A letter in which author James Joyce pleaded with a publisher to buy his first major book Dubliners has sold for £32,265 at Christie's in London.
The letter was written nine years before the book was published
Joyce wrote the letter to Heinemann publishers in 1905 when he was 23 - but his work was turned down and he battled for a decade to have it published.
It was eventually printed in 1914 but Joyce had left Ireland by then as a result of the numerous rejections.
The letter says: "The book is not a collection of tourist impressions".
An edition of the book was due to be published in 1910 - but was burnt by the printers, who felt it was offensive.
Joyce said he wanted Dubliners to be a chapter of Ireland's moral history including stories based on childhood, adolescence, maturity and public life.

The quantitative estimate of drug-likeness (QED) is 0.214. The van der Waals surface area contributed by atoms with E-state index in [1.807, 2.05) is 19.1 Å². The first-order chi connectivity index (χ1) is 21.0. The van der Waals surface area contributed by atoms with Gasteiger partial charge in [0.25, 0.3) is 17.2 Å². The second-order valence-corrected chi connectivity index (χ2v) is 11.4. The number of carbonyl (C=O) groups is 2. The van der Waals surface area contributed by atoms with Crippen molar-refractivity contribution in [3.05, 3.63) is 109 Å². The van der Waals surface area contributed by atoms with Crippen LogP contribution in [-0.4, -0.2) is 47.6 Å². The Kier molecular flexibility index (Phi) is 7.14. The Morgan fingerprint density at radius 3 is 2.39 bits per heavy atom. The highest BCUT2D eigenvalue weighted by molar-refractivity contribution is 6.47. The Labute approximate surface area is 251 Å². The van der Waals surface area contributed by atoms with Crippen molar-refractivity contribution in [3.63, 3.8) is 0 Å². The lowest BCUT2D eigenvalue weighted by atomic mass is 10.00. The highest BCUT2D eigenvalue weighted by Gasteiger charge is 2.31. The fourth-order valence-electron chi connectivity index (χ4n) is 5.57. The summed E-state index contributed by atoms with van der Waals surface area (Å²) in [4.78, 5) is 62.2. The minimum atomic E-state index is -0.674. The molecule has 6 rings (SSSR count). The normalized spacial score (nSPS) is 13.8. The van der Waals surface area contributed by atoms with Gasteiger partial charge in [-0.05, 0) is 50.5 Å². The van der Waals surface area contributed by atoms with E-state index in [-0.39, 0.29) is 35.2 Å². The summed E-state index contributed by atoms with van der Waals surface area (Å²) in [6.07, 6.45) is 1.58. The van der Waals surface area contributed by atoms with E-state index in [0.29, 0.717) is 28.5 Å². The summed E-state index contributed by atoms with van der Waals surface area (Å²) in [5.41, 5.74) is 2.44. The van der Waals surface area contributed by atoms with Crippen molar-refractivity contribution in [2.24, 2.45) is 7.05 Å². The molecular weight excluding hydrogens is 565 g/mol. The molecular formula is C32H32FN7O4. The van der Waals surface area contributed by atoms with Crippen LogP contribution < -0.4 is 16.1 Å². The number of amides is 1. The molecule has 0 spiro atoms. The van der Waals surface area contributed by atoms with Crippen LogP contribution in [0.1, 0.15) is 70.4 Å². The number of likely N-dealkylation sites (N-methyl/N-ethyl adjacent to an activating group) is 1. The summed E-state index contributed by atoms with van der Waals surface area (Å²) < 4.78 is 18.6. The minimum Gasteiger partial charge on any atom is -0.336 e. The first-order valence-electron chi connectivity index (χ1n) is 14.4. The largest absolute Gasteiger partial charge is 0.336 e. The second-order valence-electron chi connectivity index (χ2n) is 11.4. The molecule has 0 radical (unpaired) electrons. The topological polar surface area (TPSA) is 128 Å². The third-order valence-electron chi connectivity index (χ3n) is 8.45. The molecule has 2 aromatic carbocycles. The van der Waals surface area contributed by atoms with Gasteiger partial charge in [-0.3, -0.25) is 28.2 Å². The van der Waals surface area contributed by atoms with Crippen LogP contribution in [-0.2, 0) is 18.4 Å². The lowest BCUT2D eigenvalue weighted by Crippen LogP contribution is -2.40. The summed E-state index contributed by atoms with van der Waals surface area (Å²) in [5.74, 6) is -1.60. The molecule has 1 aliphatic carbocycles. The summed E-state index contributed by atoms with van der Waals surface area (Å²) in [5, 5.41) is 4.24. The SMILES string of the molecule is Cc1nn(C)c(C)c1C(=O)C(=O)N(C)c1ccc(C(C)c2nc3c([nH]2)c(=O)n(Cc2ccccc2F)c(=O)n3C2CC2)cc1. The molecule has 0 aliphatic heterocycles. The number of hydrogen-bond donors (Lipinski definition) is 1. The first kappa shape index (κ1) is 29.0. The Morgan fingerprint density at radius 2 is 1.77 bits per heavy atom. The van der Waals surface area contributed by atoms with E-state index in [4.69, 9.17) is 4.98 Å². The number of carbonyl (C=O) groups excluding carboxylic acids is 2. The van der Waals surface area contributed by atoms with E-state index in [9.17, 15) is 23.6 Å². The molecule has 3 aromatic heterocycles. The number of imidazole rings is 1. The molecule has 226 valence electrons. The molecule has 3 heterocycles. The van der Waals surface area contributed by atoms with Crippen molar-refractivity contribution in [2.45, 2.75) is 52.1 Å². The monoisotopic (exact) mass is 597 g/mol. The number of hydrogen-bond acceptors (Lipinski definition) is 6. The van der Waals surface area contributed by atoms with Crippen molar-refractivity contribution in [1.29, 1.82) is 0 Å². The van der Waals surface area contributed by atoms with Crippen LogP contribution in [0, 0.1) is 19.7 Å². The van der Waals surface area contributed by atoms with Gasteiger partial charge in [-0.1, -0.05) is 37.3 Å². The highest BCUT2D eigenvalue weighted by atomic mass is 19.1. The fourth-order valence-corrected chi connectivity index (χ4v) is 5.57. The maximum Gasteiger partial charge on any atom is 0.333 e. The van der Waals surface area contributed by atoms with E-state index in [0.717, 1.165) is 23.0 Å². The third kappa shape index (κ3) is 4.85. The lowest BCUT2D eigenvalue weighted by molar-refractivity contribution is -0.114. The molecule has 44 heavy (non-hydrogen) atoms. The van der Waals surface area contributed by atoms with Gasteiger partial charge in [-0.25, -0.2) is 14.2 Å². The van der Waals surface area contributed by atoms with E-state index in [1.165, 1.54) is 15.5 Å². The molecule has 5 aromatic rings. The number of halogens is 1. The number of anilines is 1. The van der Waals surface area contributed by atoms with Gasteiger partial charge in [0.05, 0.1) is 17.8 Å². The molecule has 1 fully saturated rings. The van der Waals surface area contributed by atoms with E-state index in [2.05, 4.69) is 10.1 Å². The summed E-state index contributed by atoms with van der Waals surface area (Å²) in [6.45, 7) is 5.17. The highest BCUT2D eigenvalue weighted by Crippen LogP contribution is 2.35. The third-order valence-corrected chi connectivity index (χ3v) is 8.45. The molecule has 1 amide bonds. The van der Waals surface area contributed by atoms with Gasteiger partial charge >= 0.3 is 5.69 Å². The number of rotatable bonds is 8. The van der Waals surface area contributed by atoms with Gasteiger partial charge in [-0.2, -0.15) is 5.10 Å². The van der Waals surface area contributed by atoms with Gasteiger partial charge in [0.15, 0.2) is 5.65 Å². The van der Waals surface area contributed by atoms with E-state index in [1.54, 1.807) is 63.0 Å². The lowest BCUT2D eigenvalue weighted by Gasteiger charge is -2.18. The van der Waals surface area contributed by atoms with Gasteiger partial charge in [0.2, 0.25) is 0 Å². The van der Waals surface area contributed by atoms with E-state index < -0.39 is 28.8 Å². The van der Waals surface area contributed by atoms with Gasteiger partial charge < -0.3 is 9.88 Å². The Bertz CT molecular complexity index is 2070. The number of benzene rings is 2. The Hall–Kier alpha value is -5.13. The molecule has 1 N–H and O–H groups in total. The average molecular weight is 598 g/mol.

By the time the book came out, Joyce and his family were living in Zurich.
Joyce went on to live in Switzerland and France
The letter was part of the Quentin Keynes collection of books and manuscripts, which fetched a total of £3,357,532.
It was one of 50 items relating to Joyce, with the collection selling for a total of £267,851.
A rare copy of Joyce's satirical poem Holy Office made £28,680 and one of only 25 copies of an Obelisk Press edition of poetry collection Pomes Penyeach
sold for £26,290.
Other items sold over the three-day auction included a letter written by David Livingstone and left in a bottle at the mouth of the Zambesi river, which fetched £17,925.
Collector Quentin Keynes, who died last year, was an explorer, wildlife photographer and film-maker.